A U.S. Department of Energy contest is putting the home in homework.
The DOE, along with the National Science Teachers Association is sponsoring a new national science competition.
The aim is to engage third through eighth graders in a challenge to cut their homes’ energy consumption.
According to the Sierra Club, teams of students will be charged with monitoring home energy usage for three months, experimenting with ways to boost efficiency and conservation, and encouraging family members to take part.
This fall, students will compare energy data with numbers from last year.
The entries will be narrowed down to 11 regional competitions, and an eventual national contest with the chance for a student to win more than $200,000 in prizes for their school.
You can register your school online at homeenergychallenge.org.
Registration is open now for school principals and teachers until Sept. 30. From September through December, energy data will be measured. The awards will be announced in January 2012.
A new revolving loan fund administered by Bay County will help support upgrades to failing septic systems that impair water quality in Saginaw Bay.
The fund has been established with a $50,000 grant from the Saginaw Bay Watershed Initiative Network and $14,000 from the Bay Area Community Foundation.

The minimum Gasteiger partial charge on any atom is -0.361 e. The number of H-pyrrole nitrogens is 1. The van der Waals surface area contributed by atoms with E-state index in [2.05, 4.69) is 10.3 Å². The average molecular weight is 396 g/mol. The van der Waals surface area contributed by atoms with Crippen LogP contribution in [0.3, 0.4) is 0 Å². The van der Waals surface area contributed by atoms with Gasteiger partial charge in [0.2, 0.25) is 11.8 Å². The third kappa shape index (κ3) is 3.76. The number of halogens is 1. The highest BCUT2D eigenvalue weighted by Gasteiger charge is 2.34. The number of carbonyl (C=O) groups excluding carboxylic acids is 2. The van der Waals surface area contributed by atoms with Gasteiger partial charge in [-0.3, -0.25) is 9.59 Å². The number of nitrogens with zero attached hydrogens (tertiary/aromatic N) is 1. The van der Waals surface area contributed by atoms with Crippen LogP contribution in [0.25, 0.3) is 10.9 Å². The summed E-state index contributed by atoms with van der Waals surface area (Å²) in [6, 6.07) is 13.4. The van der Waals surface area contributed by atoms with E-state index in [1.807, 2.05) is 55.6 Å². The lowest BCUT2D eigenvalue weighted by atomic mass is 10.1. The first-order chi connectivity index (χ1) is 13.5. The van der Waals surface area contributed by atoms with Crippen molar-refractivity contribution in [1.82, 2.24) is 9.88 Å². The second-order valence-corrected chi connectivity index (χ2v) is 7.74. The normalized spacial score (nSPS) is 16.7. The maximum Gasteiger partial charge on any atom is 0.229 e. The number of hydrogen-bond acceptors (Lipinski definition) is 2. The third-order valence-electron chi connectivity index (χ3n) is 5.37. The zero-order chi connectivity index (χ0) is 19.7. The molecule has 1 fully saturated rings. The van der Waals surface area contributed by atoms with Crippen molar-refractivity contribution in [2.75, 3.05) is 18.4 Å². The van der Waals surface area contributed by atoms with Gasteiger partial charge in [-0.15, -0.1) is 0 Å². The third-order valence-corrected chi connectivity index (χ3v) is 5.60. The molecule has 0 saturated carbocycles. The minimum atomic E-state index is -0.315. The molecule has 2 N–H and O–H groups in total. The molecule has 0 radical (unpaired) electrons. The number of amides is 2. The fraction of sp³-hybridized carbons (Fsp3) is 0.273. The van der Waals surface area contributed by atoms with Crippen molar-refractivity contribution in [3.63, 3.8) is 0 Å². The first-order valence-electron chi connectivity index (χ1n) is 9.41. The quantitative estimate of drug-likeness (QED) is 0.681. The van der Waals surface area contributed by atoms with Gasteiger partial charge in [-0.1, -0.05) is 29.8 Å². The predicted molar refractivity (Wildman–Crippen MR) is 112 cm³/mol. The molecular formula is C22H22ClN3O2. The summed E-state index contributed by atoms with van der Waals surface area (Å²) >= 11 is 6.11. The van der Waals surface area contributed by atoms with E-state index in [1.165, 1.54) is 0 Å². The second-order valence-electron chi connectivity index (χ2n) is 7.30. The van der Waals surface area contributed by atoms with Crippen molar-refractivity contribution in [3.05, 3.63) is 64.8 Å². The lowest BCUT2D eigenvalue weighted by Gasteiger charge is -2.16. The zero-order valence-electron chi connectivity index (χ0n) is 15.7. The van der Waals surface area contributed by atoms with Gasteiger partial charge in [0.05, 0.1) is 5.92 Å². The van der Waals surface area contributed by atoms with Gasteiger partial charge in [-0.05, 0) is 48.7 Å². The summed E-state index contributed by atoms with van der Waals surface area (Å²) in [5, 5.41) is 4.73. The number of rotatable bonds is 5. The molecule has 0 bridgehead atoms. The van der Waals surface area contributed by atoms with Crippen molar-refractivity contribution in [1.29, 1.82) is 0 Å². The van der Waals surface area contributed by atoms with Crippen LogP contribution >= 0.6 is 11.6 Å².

The plan is to use the money as a match for further grant funding from the federal Great Lakes Restoration Initiative.
Mike Kelly, from Saginaw Bay WIN, says water quality problems in the Saginaw Bay and Great Lakes are often blamed on discharges from wastewater treatment plants. But, residential septic systems, especially those along rivers and streams, also are a culprit.
Often, failing septic systems can continue to pollute due to a lack of money for repairs by a property owner.
The revolving loan fund, which will provide low-interest loans to property owners, is believed to be a first of its kind in Michigan, and one of only a few in the Great Lakes region.
More information about the program is available online at saginawbaywin.org.
Drugs prescribed to treat depression have been found in the waters of the Great Lakes.
Scientists in Erie, Pennsylvania, have found that minute concentrations of fluoxetine, the active ingredient in Prozac, are killing off microbial populations in the lakes. Specifically, the Prozac is killing off E. coli bacteria, a bacteria blamed for beach closings during the summer.
According to National Geographic News, low doses of fluoxetine have been found in water near Lake Erie’s beaches.
While killing off bacteria may seem like a good thing, some scientists believe the antidepressant, combined with other chemicals in the water, could be having a cumulative effect on the lake’s ecosystem. And low levels of the Prozac chemical can damage the brains of fish.
Most fluoxetine is thought to enter waterways after it passes through the body and is excreted in urine. Wastewater treatment plants generally don’t treat for the chemical.
— Septic photo via Soil Science
[…] E. coli is a common indicator bacteria used by health departments to test beach waters. […]
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